Case of Mayonnaise

When I joined Columbia University in 1985, I worked with a nurse who was, to put it mildly, overweight. One afternoon, I stopped by her desk to ask her a question and found her preparing for a well-deserved lunch. First, she brought out an enormous bowl of salad, full of greens, a few carrots thrown in for color. The gargantuan portion didn't faze me, because I had already been in the United States for five years and had become quite familiar with American eating habits. Actually, I was pleasantly surprised by her rigor in selecting such a healthy salad with essentially no fat in it. For a moment, I began to wonder why she was so bulky when her diet was so exemplary. But not for long. From another plastic bowl that she had brought from home, she unleashed several heaping spoonfuls of a thick, yellow-white salad dressing that looked like pure mayonnaise. I casually chatted with her about a patient we were treating, but I couldn't keep my eyes off the salad bowl. Rest assured, I had no interest whatsoever in sharing her meal; rather, it was the incongruity between the over-grown, leafy salad and the heavy, viscous dressing that struck me.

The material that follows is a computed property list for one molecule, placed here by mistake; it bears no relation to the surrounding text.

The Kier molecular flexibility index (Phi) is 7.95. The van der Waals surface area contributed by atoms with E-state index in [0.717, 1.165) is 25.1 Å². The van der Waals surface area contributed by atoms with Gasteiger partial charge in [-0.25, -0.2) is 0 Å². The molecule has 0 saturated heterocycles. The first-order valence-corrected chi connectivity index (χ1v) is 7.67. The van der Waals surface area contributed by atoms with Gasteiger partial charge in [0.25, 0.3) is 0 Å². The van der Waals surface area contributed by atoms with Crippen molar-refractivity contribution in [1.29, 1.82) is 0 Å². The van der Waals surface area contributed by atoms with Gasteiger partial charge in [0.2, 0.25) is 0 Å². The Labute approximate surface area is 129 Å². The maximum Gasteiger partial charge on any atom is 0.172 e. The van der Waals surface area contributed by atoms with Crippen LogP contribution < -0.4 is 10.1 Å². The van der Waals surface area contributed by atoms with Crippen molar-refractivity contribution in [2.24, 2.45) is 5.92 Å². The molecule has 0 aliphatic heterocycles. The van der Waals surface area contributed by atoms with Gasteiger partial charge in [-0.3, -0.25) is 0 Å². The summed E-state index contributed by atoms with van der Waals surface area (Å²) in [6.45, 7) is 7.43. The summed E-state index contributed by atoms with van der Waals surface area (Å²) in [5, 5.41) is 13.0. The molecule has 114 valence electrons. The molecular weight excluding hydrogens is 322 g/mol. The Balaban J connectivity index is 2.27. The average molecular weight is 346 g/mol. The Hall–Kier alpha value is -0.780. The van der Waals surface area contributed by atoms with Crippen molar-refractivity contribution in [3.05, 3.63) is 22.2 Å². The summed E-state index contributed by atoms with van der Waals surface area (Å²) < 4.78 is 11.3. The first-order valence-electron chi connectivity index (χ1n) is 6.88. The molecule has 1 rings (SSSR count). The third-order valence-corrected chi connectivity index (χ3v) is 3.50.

For years, I have watched such odd maneuvers with the distant curiosity of a physician who includes dietary advice as a prime component in his repertoire. But a few years ago, one of these newfangled culinary approaches struck a raw nerve in me.

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